Aside from the massive public health fallout, this fact has all sorts of poltiical implications as well, of course. Most of those involve pundits speculating about "the blame game" and so on; will voters in states like Florida and Texas blame their governors for doing everything possible to stymie reasonable pandemic safety measures such as mask mandates, or will they blame the Biden Administration for...I don't know, not tying people to a chair and manually forcing the COVID vaccine into their arms?

For weeks now, however, people have been asking me an even more basic, crass question about the impact of political tribalism on the 2022 midterm election:

Florida

For the past couple of months now, most of my COVID scatter-plot charts...whether measuring vaccination rates, new case rates or new death rates...have been based primarily on partisan lean. That is, at both the state and county levels, I've been using the percent of the 2020 Presidential vote won by Donald Trump as the basis for comparison.

I've also looked at vaccination rates by other criteria, of course: Population density, urban vs. rural status, education level and median household income levels...but none of these have had nearly as high a correlation as sheer partisan lean has (although I haven't checked any of those in over a month; perhaps the situation has changed by now).

Washington HealthPlan Finder

A couple of years ago, Washington became the first state to implement their own "Public Option" ACA healthcare plan...sort of. The actual version of the PO which was implemented ended up being considerably less impressive than the original vision, but hey, it was a start.

However, the same legislation which created the "Cascade Care" program also included another provision which was noteworthy at the time:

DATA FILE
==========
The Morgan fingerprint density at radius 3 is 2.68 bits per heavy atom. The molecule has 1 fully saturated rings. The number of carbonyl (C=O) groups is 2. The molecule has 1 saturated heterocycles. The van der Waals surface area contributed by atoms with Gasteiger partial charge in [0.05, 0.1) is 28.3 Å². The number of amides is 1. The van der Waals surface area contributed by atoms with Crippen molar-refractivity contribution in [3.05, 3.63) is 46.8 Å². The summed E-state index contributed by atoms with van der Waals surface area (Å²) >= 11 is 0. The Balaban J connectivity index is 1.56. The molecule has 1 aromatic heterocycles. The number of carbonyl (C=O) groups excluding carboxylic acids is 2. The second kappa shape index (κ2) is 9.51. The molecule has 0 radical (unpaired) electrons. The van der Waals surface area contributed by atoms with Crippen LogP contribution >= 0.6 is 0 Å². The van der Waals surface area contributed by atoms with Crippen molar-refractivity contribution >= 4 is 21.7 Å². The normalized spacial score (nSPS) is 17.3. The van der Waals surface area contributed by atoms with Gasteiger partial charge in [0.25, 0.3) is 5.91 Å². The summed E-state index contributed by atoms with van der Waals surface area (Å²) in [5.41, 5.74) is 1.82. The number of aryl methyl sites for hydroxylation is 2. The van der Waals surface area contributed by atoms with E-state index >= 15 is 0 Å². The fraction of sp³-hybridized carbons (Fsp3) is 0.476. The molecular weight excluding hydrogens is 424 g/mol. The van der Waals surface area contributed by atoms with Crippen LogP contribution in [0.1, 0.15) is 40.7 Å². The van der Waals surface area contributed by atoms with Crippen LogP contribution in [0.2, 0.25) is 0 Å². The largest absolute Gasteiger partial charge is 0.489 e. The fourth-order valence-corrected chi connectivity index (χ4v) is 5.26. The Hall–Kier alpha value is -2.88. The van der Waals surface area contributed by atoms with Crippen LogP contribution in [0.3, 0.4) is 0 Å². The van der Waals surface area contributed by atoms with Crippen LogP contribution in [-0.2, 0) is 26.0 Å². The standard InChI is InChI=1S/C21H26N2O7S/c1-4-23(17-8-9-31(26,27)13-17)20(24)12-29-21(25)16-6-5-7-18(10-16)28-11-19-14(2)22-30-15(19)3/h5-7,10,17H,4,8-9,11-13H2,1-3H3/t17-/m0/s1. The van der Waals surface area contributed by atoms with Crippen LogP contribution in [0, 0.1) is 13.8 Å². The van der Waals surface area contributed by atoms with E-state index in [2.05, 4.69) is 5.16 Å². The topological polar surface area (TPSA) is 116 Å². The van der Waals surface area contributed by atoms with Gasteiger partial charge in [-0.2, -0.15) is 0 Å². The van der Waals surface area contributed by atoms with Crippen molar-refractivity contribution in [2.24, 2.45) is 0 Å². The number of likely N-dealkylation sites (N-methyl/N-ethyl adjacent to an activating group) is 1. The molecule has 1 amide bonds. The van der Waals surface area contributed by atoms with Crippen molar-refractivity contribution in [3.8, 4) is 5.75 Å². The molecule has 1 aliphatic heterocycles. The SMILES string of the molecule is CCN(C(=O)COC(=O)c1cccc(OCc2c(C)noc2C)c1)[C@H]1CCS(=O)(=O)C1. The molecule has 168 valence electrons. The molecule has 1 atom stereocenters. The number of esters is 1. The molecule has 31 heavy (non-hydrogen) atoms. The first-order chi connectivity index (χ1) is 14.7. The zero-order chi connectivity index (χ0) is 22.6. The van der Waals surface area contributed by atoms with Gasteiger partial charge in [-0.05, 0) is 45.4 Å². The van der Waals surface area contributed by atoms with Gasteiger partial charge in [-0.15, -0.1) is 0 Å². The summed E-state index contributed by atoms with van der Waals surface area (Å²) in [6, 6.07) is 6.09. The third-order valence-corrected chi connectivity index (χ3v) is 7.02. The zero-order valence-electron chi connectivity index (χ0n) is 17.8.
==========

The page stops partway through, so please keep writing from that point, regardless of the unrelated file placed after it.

COVID-19

I've gotten a lot of attention for my COVID "scatter plot bubble graphs" over the summer, laying out the COVID vaccination and case/death rates across every county nationally (well, mostly; Nebraska has stopped posting county-level data entirely, and Florida has only been posting county-level case data, not deaths, since June).

Data visualization is a tricky thing, though; sometimes line graphs are the way to go (that's what I did last year); other times scatter plots are more appropriate. But some people don't "get" either of these, so today let's look at some bar graphs.

Washington HealthPlan Finder

This just in from the Washington Health Benefit Exchange...

Record Numbers of Washingtonians Sign Up for Health Care Coverage During 2021 Special Enrollment Period

  • LATEST DATA SHOWS IMPACT OF AMERICAN RESCUE PLAN ACT SAVINGS. NEARLY HALF OF ALL CUSTOMERS PAY LESS THAN $100 PER MONTH.

Washington Health Benefit Exchange (Exchange) announced on Tuesday more than 57,000 Washingtonians signed up for health care coverage between February 15 and August 15 on the state’s insurance marketplace, Washington Healthplanfinder. The Exchange opened a Special Enrollment Period in February in response to the COVID-19 Public Health Emergency. This allowed any individual in Washington the opportunity to apply for coverage or compare and upgrade their existing insurance.

COVID-19 Vaccine

Methodology reminders, including some important updates:

  • I go by FULLY vaccinated residents only (defined as 2 doses of the Pfizer or Moderna vaccine or one dose of the Johnson & Johnson vaccine).
  • I base my percentages on the total population, as opposed to adults only or those over 11 years old.
  • NEW: I discovered that there's several additional states where the state health department dashboard data seems to be more comprehensive and accurate than the CDC data, including Illinois, Minnesota and North Carolina. I've switched to these states health department reports starting today.
  • The 5 major U.S. territories don't vote for President in the general election, preventing me from displaying them in the main graph, but I have them listed down the right side.